Meet Dr. Kathleen Duffy, professor of Physics at Chestnut Hill College, who believes in the unity and interconnection between spirit and matter. Part 3/4.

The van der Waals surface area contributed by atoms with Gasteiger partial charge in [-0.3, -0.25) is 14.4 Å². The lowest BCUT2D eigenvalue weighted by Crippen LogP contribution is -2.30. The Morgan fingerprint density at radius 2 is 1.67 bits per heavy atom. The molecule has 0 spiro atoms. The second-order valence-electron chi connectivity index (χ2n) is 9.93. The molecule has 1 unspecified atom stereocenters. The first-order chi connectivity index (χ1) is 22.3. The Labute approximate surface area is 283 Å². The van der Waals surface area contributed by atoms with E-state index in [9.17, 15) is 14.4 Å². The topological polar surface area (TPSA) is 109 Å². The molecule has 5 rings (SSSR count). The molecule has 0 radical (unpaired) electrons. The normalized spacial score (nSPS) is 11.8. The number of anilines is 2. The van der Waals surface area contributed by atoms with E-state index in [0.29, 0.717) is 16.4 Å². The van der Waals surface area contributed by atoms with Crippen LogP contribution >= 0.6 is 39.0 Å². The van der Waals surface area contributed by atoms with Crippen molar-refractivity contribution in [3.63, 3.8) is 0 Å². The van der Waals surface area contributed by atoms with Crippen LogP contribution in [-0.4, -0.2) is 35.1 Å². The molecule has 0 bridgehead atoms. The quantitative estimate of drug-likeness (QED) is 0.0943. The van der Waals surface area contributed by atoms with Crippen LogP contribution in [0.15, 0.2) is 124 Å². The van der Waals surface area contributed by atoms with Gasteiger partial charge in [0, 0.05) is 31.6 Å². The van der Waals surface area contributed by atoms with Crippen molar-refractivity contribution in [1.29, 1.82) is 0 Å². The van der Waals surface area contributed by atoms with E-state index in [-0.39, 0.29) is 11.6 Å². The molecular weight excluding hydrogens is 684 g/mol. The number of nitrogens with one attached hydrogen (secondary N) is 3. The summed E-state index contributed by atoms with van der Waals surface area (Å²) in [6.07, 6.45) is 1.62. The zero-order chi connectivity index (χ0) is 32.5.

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The Great Cosmic Tapestry Part 3/4 Female: Dr. Kathleen Duffy sees a unity between the inner world of the spirit and heart and the outer world of matter and action. Just as the earth has passed through several stages of development to reach its current state so two has every human soul and for that matter, humanity all together taken steps to achieve its present moral condition. If one accepts that the entire cosmos is interconnected says Duffy, then it follows that he or she has a responsibility to work for the betterment of all existence. Male: On the resume of Professor Kathleen Duffy, one will find a number of initials beside her name, PhD from her doctor in physics and also the letters, SSJ. Kathleen Duffy: SSJ stands for Sisters of Saint Joseph. That’s the congregation that I belong to. It’s a group of women who are based in Philadelphia. There are about 1000 of us in our congregation, but we’re part of the federation of many thousands of sisters at Saint Joseph. Male: Started in 17th century France by a small group of women who wove lace to raise money for the poor, the Sisters of Saint Joseph now manage, sponsor, or facilitate schools, hospitals, and other charitable projects around the world. Kathleen Duffy: I feel that it’s been wonderful to see that that heritage of the sisters who were lace makers in the very beginning, they used to make lace in order to help the poor. They would get money, that way so that they could provide medicines for the poor and some food for the people in the area. So, they’re doing lace making in my tapestry weaving. Male: One of the ways Kathleen and her fellow sisters continue this heritage of service is through Chestnut Hill College. Founded by the Sisters of Saint Joseph as a school for women in 1924, the acclaimed liberal arts college has been fully co-ed since 2001. The professed goal of Chestnut Hill College has always been to provide students with a rich environment to grow intellectually, spiritually and socially, something Kathleen Duffy has worked to uphold in her years there as a fulltime professor of physics. Kathleen Duffy: I think that physics is a very interesting subject to study, because it studies things as small as these super strengths that people are looking, trying to find right now. All the way up to the uses of our cosmos. And so the scales are so wonderful. I think the beauty of that cosmos really does tell us something about God. Male: In line with the broad and balanced approach to knowledge welcomed by the college, Duffy has taught several courses on science and religion. One class that professor taught with the help of a theologian, another with an artist. Kathleen Duffy: Ten years ago, my friend, Marty Thompson came to Chestnut Hill College, she’s an artist, and we decided we would try to put together a universe story. She had wonderful art pieces and I had lots of images in our slides. We sat down, and then began to use her artwork and my slides. We found it so successful that we wanted to do something else again and so we decided to teach this course together. And actually, it was a wonderful course because the connection between science and religion I think is most easily done through art. I’m finding that art and poetry are almost an essential language to make the bridge between science and religion. I think it’s probably the most effective way.
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